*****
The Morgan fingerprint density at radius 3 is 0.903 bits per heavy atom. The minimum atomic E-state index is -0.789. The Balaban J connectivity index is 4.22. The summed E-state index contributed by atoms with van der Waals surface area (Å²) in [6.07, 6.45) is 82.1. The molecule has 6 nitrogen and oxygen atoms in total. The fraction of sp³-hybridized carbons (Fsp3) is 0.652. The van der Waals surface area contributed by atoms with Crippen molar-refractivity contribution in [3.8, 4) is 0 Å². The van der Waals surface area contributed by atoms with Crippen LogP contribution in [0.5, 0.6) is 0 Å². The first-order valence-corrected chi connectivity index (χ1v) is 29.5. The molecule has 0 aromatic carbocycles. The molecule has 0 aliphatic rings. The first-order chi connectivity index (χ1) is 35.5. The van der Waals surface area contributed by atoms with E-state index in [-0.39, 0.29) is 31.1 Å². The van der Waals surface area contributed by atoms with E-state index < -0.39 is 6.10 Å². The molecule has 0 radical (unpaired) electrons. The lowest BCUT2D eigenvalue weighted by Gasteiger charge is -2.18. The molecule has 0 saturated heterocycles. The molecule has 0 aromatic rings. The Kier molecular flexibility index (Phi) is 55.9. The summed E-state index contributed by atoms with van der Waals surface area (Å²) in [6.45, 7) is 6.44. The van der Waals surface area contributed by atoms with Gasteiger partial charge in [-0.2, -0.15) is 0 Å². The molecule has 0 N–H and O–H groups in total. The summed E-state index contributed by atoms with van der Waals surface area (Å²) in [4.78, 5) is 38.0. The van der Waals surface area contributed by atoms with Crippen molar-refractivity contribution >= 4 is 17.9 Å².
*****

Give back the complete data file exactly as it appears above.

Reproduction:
The Morgan fingerprint density at radius 3 is 0.903 bits per heavy atom. The minimum atomic E-state index is -0.789. The Balaban J connectivity index is 4.22. The summed E-state index contributed by atoms with van der Waals surface area (Å²) in [6.07, 6.45) is 82.1. The molecule has 6 nitrogen and oxygen atoms in total. The fraction of sp³-hybridized carbons (Fsp3) is 0.652. The van der Waals surface area contributed by atoms with Crippen molar-refractivity contribution in [3.8, 4) is 0 Å². The van der Waals surface area contributed by atoms with Crippen LogP contribution in [0.5, 0.6) is 0 Å². The first-order valence-corrected chi connectivity index (χ1v) is 29.5. The molecule has 0 aromatic carbocycles. The molecule has 0 aliphatic rings. The first-order chi connectivity index (χ1) is 35.5. The van der Waals surface area contributed by atoms with E-state index in [-0.39, 0.29) is 31.1 Å². The van der Waals surface area contributed by atoms with E-state index < -0.39 is 6.10 Å². The molecule has 0 radical (unpaired) electrons. The lowest BCUT2D eigenvalue weighted by Gasteiger charge is -2.18. The molecule has 0 saturated heterocycles. The molecule has 0 aromatic rings. The Kier molecular flexibility index (Phi) is 55.9. The summed E-state index contributed by atoms with van der Waals surface area (Å²) in [6.45, 7) is 6.44. The van der Waals surface area contributed by atoms with Gasteiger partial charge in [-0.2, -0.15) is 0 Å². The molecule has 0 N–H and O–H groups in total. The summed E-state index contributed by atoms with van der Waals surface area (Å²) in [4.78, 5) is 38.0. The van der Waals surface area contributed by atoms with Crippen molar-refractivity contribution >= 4 is 17.9 Å².